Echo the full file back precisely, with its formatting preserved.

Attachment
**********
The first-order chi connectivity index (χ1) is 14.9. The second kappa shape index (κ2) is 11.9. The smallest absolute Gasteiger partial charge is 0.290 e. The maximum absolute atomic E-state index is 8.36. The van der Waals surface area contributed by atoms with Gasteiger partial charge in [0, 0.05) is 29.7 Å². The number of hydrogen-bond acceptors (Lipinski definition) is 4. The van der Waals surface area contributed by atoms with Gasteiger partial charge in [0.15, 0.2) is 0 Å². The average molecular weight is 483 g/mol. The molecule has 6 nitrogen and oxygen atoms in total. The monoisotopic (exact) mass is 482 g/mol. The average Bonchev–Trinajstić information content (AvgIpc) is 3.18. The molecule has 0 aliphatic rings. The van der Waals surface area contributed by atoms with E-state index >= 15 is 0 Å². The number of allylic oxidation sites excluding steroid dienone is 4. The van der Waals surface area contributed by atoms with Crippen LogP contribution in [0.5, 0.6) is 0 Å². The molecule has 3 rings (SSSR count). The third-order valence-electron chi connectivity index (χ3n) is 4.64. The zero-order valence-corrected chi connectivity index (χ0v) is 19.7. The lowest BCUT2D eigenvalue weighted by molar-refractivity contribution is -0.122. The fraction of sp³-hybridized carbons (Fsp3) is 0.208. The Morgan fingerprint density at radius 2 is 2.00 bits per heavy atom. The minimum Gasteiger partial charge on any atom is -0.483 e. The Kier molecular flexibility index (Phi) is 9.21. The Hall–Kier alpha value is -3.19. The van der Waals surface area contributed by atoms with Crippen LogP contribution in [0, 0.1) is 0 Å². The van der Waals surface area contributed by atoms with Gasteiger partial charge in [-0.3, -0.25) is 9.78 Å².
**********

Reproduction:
The first-order chi connectivity index (χ1) is 14.9. The second kappa shape index (κ2) is 11.9. The smallest absolute Gasteiger partial charge is 0.290 e. The maximum absolute atomic E-state index is 8.36. The van der Waals surface area contributed by atoms with Gasteiger partial charge in [0, 0.05) is 29.7 Å². The number of hydrogen-bond acceptors (Lipinski definition) is 4. The van der Waals surface area contributed by atoms with Gasteiger partial charge in [0.15, 0.2) is 0 Å². The average molecular weight is 483 g/mol. The molecule has 6 nitrogen and oxygen atoms in total. The monoisotopic (exact) mass is 482 g/mol. The average Bonchev–Trinajstić information content (AvgIpc) is 3.18. The molecule has 0 aliphatic rings. The van der Waals surface area contributed by atoms with E-state index >= 15 is 0 Å². The number of allylic oxidation sites excluding steroid dienone is 4. The van der Waals surface area contributed by atoms with Crippen LogP contribution in [0.5, 0.6) is 0 Å². The molecule has 3 rings (SSSR count). The third-order valence-electron chi connectivity index (χ3n) is 4.64. The zero-order valence-corrected chi connectivity index (χ0v) is 19.7. The lowest BCUT2D eigenvalue weighted by molar-refractivity contribution is -0.122. The fraction of sp³-hybridized carbons (Fsp3) is 0.208. The Morgan fingerprint density at radius 2 is 2.00 bits per heavy atom. The minimum Gasteiger partial charge on any atom is -0.483 e. The Kier molecular flexibility index (Phi) is 9.21. The Hall–Kier alpha value is -3.19. The van der Waals surface area contributed by atoms with Crippen LogP contribution in [0, 0.1) is 0 Å². The van der Waals surface area contributed by atoms with Gasteiger partial charge in [-0.3, -0.25) is 9.78 Å².